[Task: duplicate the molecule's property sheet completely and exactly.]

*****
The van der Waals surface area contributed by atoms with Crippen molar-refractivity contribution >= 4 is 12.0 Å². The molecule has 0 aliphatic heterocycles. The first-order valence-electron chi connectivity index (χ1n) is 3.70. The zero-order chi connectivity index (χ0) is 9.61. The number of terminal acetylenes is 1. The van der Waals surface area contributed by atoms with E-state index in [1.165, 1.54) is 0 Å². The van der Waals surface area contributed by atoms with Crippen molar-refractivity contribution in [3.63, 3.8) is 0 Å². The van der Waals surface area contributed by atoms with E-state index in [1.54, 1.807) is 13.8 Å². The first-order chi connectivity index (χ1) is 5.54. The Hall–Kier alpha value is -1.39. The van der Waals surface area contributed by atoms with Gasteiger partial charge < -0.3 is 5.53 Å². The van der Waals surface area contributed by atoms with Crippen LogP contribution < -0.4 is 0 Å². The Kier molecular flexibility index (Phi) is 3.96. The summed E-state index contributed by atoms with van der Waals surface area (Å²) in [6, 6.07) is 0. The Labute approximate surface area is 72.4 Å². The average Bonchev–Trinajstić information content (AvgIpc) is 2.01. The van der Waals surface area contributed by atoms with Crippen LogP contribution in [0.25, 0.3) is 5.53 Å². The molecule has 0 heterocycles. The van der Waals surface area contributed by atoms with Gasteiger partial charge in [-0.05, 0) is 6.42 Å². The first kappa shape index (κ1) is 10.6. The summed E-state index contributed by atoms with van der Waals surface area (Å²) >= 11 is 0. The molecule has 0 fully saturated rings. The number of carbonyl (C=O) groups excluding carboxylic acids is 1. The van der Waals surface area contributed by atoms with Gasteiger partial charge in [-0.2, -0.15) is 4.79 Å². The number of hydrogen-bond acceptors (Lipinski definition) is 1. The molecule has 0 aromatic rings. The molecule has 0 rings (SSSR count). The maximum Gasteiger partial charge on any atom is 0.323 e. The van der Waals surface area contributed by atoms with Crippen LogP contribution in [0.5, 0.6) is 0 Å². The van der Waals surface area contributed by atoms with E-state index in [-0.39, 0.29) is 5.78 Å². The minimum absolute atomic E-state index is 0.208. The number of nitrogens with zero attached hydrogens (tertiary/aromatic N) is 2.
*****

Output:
The van der Waals surface area contributed by atoms with Crippen molar-refractivity contribution >= 4 is 12.0 Å². The molecule has 0 aliphatic heterocycles. The first-order valence-electron chi connectivity index (χ1n) is 3.70. The zero-order chi connectivity index (χ0) is 9.61. The number of terminal acetylenes is 1. The van der Waals surface area contributed by atoms with E-state index in [1.165, 1.54) is 0 Å². The van der Waals surface area contributed by atoms with Crippen molar-refractivity contribution in [3.63, 3.8) is 0 Å². The van der Waals surface area contributed by atoms with E-state index in [1.54, 1.807) is 13.8 Å². The first-order chi connectivity index (χ1) is 5.54. The Hall–Kier alpha value is -1.39. The van der Waals surface area contributed by atoms with Gasteiger partial charge < -0.3 is 5.53 Å². The van der Waals surface area contributed by atoms with Crippen LogP contribution < -0.4 is 0 Å². The Kier molecular flexibility index (Phi) is 3.96. The summed E-state index contributed by atoms with van der Waals surface area (Å²) in [6, 6.07) is 0. The Labute approximate surface area is 72.4 Å². The average Bonchev–Trinajstić information content (AvgIpc) is 2.01. The van der Waals surface area contributed by atoms with Crippen LogP contribution in [0.25, 0.3) is 5.53 Å². The molecule has 0 heterocycles. The van der Waals surface area contributed by atoms with Gasteiger partial charge in [-0.05, 0) is 6.42 Å². The first kappa shape index (κ1) is 10.6. The summed E-state index contributed by atoms with van der Waals surface area (Å²) >= 11 is 0. The molecule has 0 fully saturated rings. The number of carbonyl (C=O) groups excluding carboxylic acids is 1. The van der Waals surface area contributed by atoms with Gasteiger partial charge in [-0.2, -0.15) is 4.79 Å². The number of hydrogen-bond acceptors (Lipinski definition) is 1. The molecule has 0 aromatic rings. The molecule has 0 rings (SSSR count). The maximum Gasteiger partial charge on any atom is 0.323 e. The van der Waals surface area contributed by atoms with Crippen LogP contribution in [0.5, 0.6) is 0 Å². The van der Waals surface area contributed by atoms with E-state index in [-0.39, 0.29) is 5.78 Å². The minimum absolute atomic E-state index is 0.208. The number of nitrogens with zero attached hydrogens (tertiary/aromatic N) is 2.